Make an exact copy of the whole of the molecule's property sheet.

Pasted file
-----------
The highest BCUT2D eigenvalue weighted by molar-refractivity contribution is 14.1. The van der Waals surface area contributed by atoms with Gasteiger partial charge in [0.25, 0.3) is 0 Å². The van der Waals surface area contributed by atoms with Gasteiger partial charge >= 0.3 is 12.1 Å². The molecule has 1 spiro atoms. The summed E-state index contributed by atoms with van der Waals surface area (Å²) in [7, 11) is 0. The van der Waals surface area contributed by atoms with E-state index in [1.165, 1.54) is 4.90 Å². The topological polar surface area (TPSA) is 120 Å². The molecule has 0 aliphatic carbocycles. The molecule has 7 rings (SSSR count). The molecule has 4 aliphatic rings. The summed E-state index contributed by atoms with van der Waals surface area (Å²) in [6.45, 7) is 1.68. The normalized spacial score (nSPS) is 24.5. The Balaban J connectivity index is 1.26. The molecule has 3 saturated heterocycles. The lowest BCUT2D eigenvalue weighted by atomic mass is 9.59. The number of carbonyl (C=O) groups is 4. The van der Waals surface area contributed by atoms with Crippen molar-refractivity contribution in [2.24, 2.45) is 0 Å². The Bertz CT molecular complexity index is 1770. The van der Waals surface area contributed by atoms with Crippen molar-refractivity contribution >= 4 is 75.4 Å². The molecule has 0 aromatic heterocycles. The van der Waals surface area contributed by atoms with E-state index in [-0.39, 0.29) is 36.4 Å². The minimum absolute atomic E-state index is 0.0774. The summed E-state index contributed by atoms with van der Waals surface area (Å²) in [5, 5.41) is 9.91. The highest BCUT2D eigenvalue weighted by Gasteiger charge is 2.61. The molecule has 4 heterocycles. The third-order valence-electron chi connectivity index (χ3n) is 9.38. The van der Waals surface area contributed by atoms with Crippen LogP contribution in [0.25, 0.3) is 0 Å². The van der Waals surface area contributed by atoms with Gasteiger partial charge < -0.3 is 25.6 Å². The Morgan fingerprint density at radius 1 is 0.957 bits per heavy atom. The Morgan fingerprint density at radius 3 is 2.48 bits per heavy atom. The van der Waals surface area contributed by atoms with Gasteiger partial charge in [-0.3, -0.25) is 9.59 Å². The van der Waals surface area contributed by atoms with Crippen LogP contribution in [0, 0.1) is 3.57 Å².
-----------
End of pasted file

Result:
The highest BCUT2D eigenvalue weighted by molar-refractivity contribution is 14.1. The van der Waals surface area contributed by atoms with Gasteiger partial charge in [0.25, 0.3) is 0 Å². The van der Waals surface area contributed by atoms with Gasteiger partial charge >= 0.3 is 12.1 Å². The molecule has 1 spiro atoms. The summed E-state index contributed by atoms with van der Waals surface area (Å²) in [7, 11) is 0. The van der Waals surface area contributed by atoms with E-state index in [1.165, 1.54) is 4.90 Å². The topological polar surface area (TPSA) is 120 Å². The molecule has 0 aliphatic carbocycles. The molecule has 7 rings (SSSR count). The molecule has 4 aliphatic rings. The summed E-state index contributed by atoms with van der Waals surface area (Å²) in [6.45, 7) is 1.68. The normalized spacial score (nSPS) is 24.5. The Balaban J connectivity index is 1.26. The molecule has 3 saturated heterocycles. The lowest BCUT2D eigenvalue weighted by atomic mass is 9.59. The number of carbonyl (C=O) groups is 4. The van der Waals surface area contributed by atoms with Crippen molar-refractivity contribution in [2.24, 2.45) is 0 Å². The Bertz CT molecular complexity index is 1770. The van der Waals surface area contributed by atoms with Crippen molar-refractivity contribution >= 4 is 75.4 Å². The molecule has 0 aromatic heterocycles. The van der Waals surface area contributed by atoms with E-state index in [-0.39, 0.29) is 36.4 Å². The minimum absolute atomic E-state index is 0.0774. The summed E-state index contributed by atoms with van der Waals surface area (Å²) in [5, 5.41) is 9.91. The highest BCUT2D eigenvalue weighted by Gasteiger charge is 2.61. The molecule has 4 heterocycles. The third-order valence-electron chi connectivity index (χ3n) is 9.38. The van der Waals surface area contributed by atoms with Crippen LogP contribution in [0.25, 0.3) is 0 Å². The van der Waals surface area contributed by atoms with Gasteiger partial charge < -0.3 is 25.6 Å². The Morgan fingerprint density at radius 1 is 0.957 bits per heavy atom. The Morgan fingerprint density at radius 3 is 2.48 bits per heavy atom. The van der Waals surface area contributed by atoms with Gasteiger partial charge in [-0.3, -0.25) is 9.59 Å². The van der Waals surface area contributed by atoms with Crippen LogP contribution in [0, 0.1) is 3.57 Å².